That is still what is at stake. Will we encourage terrorism, giving them the capitulation they expect as reward for their heinous acts? Or will we defy their terrors and face them with courage and opposition at every turn where they think to perpetrate their wicked purposes?

  3. When I saw you had ventured into that comment thread, I felt bad for you. You got trounced pretty bad for linking the Darfur genocide with Christians, which pushed a button or two. Check out Wikipedia for “Darfur Conflict.” At first I had reservations about Wiki, but I have grown to rely on it more and more. Rather than advance one point of view against another, it looks like all get included when there is debate.

    As for the WTC-Iraq connection, it looks like a stretch to me since the perpetrators were Saudi, from the land where the king is hosted by the president at his ranch. Vivid contrast with a war costing thousands of lives, including many non-combatants.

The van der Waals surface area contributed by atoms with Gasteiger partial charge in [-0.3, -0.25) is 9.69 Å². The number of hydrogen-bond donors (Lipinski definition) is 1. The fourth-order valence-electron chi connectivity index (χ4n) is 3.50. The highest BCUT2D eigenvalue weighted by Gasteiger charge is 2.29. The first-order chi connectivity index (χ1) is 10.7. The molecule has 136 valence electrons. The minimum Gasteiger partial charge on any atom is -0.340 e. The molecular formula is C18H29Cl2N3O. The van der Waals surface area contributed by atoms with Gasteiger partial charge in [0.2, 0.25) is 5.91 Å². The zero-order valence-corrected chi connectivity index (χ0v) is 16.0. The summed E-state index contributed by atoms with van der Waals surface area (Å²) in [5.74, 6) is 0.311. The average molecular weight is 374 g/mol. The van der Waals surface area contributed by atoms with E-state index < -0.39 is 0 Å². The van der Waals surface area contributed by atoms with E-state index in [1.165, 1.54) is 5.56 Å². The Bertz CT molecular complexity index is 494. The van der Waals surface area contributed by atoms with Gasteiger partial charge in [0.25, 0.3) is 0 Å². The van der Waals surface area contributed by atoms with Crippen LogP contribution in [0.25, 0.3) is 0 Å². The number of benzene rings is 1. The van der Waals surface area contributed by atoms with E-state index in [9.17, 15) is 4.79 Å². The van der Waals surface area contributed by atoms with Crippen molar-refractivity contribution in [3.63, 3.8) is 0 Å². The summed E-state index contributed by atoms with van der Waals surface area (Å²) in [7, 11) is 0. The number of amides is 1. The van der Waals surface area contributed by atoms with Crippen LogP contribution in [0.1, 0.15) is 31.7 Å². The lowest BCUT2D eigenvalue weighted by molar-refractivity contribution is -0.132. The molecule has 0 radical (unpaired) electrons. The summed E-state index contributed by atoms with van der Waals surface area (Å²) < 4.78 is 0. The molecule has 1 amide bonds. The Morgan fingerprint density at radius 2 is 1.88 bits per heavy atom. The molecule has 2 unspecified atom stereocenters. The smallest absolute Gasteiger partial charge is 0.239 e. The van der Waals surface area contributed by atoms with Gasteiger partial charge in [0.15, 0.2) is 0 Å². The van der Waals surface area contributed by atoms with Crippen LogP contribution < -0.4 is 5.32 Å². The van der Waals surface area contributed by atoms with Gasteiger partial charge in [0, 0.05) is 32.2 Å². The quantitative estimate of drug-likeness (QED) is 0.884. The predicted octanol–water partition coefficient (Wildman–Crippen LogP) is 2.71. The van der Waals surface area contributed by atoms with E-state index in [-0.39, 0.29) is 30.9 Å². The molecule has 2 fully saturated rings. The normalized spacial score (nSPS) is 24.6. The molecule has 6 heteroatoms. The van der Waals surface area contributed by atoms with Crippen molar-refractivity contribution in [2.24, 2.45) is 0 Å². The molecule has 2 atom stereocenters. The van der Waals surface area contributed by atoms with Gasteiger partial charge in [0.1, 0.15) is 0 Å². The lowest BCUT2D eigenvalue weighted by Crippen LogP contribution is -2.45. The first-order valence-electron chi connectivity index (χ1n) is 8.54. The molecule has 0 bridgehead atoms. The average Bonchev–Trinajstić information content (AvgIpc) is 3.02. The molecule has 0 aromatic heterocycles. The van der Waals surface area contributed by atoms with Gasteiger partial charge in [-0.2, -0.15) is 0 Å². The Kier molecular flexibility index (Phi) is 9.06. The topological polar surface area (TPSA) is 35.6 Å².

The flypaper concept of attracting the terrorists to Iraq to be killed rather than waiting for them to catch the next plane to the US may be working, sort of. In the process, however, no one is asking how many new enemies are being cultivated by what is dispassionately called “collateral damage.”

    Iraq is being treated in the Middle East with the same tragic, mean and cold-blooded manner that Italy has been used in European conflicts: a battleground, important more for its strategic geopolitical importance than anything else, least of all its history, culture or fragile ethnic diversity of its population.